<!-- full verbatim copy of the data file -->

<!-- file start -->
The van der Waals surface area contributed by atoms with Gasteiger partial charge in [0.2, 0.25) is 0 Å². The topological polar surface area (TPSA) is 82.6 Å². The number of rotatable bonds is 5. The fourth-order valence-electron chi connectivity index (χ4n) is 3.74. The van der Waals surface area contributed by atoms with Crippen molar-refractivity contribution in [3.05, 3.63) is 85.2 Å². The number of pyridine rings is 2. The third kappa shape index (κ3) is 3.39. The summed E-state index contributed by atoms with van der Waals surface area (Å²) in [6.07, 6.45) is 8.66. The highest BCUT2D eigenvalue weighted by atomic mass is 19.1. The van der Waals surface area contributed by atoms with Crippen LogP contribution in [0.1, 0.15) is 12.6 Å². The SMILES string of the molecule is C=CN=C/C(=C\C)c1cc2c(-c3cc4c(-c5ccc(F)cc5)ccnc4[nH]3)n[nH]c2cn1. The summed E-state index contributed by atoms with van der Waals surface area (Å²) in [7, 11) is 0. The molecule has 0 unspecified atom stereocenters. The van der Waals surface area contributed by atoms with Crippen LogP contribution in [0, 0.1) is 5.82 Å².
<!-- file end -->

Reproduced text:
The van der Waals surface area contributed by atoms with Gasteiger partial charge in [0.2, 0.25) is 0 Å². The topological polar surface area (TPSA) is 82.6 Å². The number of rotatable bonds is 5. The fourth-order valence-electron chi connectivity index (χ4n) is 3.74. The van der Waals surface area contributed by atoms with Crippen molar-refractivity contribution in [3.05, 3.63) is 85.2 Å². The number of pyridine rings is 2. The third kappa shape index (κ3) is 3.39. The summed E-state index contributed by atoms with van der Waals surface area (Å²) in [6.07, 6.45) is 8.66. The highest BCUT2D eigenvalue weighted by atomic mass is 19.1. The van der Waals surface area contributed by atoms with Crippen LogP contribution in [0.1, 0.15) is 12.6 Å². The SMILES string of the molecule is C=CN=C/C(=C\C)c1cc2c(-c3cc4c(-c5ccc(F)cc5)ccnc4[nH]3)n[nH]c2cn1. The summed E-state index contributed by atoms with van der Waals surface area (Å²) in [7, 11) is 0. The molecule has 0 unspecified atom stereocenters. The van der Waals surface area contributed by atoms with Crippen LogP contribution in [0, 0.1) is 5.82 Å².